The CCC will review and approve Santa Cruz County’s proposed changes to Public Park Beach fees and access. According to Section 15.05.05, the word “beach” will now be changed to “coastal access” throughout and the minimum public shoreline access easement width is increased from 5 feet to 10 feet. It appears that easements for current beach access paths for Public Parks will be widened from 5 to 10 feet, to access costal beaches. This would impact beaches such as Twin Lakes, Blacks Beach, and Moran Lake. The easement to adjacent property owners may be increased by up to five feet on either side of existing beach trails in State & local parks, without any compensation to the property owners.
On April 13, 2021 the Santa Cruz County Board of Supervisors voted to dissolve the Live Oak Parking Program, effective May 1, 2021 due to strong opposition from the Coastal Commission and residents regarding the proposed changes. Without a parking program and restrictions, we may see RVs and long term parking along East Cliff Dr from the Harbor to 41st Ave. The County plans to continue to work on a parking program that will be acceptable to the CCC and residents.
This year, the California Legislature is doubling-down, having introduced more than a dozen bills intended to address sea level rise in some form or fashion. From a “takings” perspective, it appears the proposed legislation has been crafted broadly and in such a way as to avoid inverse condemnation or regulatory takings liability, but the real question will be how local jurisdictions implement the various programs (assuming the legislation is adopted).
According to a recent Blog by attorney Nossaman, the California Coastal Commission has changed their terminology and strategy from “Managed Retreat” to Coastal Resiliency”, and will not approve any new coastal armoring devices and wants the coastal cliffs and bluffs to erode naturally. For any new development, major redevelopment/replacement structures along the coastline in CA, property owners must agree as a condition of approval to waive the right to protect the new development from future sea level rise. For example, no sea wall to protect against bluff erosion. Another condition that is becoming more common, is the obligation to vacate the property when some amount of bluff erosion has occurred, or high-tide is within a certain distance from a structure.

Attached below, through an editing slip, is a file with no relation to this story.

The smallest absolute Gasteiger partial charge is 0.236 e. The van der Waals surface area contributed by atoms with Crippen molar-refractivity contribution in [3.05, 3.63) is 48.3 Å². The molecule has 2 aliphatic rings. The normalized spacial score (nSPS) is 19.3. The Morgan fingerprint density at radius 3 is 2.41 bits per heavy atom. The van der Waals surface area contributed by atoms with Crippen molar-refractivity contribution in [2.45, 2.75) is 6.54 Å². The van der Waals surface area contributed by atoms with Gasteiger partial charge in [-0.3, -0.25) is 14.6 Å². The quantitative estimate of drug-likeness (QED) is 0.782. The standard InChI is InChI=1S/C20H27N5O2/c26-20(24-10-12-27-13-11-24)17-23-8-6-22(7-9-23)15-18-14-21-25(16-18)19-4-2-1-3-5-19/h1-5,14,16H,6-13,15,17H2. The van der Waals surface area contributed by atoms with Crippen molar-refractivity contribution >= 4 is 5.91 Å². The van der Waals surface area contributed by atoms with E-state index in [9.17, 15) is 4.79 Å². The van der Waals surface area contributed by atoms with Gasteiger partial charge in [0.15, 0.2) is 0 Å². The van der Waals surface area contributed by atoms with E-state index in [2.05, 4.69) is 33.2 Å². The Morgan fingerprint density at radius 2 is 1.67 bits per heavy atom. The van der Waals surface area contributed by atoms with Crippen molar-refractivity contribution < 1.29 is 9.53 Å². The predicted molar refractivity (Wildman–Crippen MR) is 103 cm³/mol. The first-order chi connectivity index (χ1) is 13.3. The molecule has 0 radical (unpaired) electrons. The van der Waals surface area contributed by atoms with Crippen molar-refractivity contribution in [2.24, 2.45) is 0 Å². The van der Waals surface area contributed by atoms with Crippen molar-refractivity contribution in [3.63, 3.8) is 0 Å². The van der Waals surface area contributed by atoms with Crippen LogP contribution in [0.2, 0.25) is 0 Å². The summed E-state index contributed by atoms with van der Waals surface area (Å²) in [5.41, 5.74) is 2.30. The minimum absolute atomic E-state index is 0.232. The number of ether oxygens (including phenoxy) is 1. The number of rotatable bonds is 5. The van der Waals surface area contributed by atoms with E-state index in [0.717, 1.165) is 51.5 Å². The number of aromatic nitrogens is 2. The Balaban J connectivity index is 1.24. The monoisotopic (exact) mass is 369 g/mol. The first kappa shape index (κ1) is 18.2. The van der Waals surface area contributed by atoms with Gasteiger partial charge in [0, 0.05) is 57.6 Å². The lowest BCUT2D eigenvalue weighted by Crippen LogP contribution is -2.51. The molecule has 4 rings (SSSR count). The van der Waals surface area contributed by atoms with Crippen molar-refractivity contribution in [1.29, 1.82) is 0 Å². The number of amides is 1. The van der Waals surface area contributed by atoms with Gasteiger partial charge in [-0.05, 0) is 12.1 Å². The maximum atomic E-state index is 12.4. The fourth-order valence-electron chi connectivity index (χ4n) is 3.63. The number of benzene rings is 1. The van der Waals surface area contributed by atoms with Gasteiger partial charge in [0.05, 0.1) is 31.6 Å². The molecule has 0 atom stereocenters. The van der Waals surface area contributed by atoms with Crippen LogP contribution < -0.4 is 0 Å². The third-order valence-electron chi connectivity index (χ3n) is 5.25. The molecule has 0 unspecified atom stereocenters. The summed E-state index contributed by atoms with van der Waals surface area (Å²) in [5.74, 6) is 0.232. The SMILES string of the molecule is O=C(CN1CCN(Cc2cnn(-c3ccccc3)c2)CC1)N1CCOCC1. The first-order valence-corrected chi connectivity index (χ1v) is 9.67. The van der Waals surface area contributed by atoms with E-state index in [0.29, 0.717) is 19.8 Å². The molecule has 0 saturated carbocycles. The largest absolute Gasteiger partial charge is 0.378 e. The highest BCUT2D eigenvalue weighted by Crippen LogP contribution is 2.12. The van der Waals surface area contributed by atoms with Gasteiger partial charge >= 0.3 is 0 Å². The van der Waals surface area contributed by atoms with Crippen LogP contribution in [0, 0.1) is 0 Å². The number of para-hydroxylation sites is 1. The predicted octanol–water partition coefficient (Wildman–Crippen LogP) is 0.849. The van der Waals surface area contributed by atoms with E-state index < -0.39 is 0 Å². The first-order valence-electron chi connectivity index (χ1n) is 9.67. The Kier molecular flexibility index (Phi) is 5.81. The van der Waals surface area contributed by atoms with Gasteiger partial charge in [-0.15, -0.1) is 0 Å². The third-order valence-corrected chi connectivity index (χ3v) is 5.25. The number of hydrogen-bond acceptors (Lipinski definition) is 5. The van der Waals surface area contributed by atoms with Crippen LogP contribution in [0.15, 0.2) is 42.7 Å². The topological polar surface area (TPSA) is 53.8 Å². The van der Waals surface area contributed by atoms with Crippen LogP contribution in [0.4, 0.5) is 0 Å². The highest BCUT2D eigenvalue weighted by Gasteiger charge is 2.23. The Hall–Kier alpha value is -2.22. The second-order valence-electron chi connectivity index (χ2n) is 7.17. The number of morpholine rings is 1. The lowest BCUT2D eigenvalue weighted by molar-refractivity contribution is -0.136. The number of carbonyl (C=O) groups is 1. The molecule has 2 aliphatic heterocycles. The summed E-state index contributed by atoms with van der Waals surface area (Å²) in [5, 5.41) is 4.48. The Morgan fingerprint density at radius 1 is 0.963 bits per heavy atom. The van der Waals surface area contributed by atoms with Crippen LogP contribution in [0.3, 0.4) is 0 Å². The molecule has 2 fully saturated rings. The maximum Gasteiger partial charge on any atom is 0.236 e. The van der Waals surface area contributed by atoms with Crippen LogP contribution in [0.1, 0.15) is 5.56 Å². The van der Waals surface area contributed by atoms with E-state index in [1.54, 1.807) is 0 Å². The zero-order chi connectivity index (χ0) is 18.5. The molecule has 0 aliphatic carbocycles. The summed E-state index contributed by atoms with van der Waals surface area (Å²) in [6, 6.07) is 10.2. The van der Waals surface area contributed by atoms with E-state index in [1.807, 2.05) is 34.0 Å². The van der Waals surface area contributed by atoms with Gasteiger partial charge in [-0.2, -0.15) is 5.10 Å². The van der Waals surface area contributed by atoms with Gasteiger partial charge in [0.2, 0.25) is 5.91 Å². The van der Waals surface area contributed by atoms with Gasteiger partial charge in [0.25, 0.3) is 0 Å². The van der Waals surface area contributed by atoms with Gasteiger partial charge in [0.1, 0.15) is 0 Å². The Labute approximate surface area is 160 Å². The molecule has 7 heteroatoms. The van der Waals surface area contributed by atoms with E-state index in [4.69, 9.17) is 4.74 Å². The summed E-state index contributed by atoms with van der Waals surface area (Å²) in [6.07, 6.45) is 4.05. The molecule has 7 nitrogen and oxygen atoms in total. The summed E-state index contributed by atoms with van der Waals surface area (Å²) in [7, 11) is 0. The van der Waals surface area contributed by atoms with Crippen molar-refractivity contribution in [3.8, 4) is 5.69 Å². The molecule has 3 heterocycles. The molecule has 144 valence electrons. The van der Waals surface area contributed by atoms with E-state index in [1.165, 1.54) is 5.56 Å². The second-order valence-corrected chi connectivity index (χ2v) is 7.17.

At the CPOA Annual Zoom Meeting 11/12/20, David Carlson from the Santa Cruz County Planning Dept responded to questions raised by CPOA members regarding the recently approved Local Coastal Plan documents. A recording of this Zoom meeting with discussion from the 11/12/20 meeting will be posted on the CPOA website shortly.
We will be discussing the latest approved version of the Local Coast Plan documents. Please plan to participate. We have invited County Supervisor John Leopold and David Carlson from the Planning Department to participate in the discussion.
According to an article in the “Santa Cruz Local” , the California Coastal Commission will consider the LCP proposed by Santa Cruz County. If the Coastal Commission accepts changes to a Local Coastal Program that was approved unanimously by Santa Cruz County supervisors in September, the county will be on the vanguard of local governments in the state that are trying to manage expected sea-level rise. The changes try to strike a balance between sea-level-rise management, beach access and oceanfront property owners’ rights to redevelop and protect their homes.
We will be discussing the latest approved version of the Local Coast Plan documents. Please plan to participate. We have invited County Supervisors John Leopold, Zach Friend, Kathy Molloy and David Carlson from the Planning Department to participate.
The Board of Supervisors approved the proposed LCP, which will be sent to the CCC for review and comment. It is expected that the CCC will request significant changes and send it back to the County to accept or reject the CCC requested changes. At that time, there should be another opportunity for public comment, before the Board of Supervisors finalizes the LCP. This process is expected to take 90 days to one year to complete.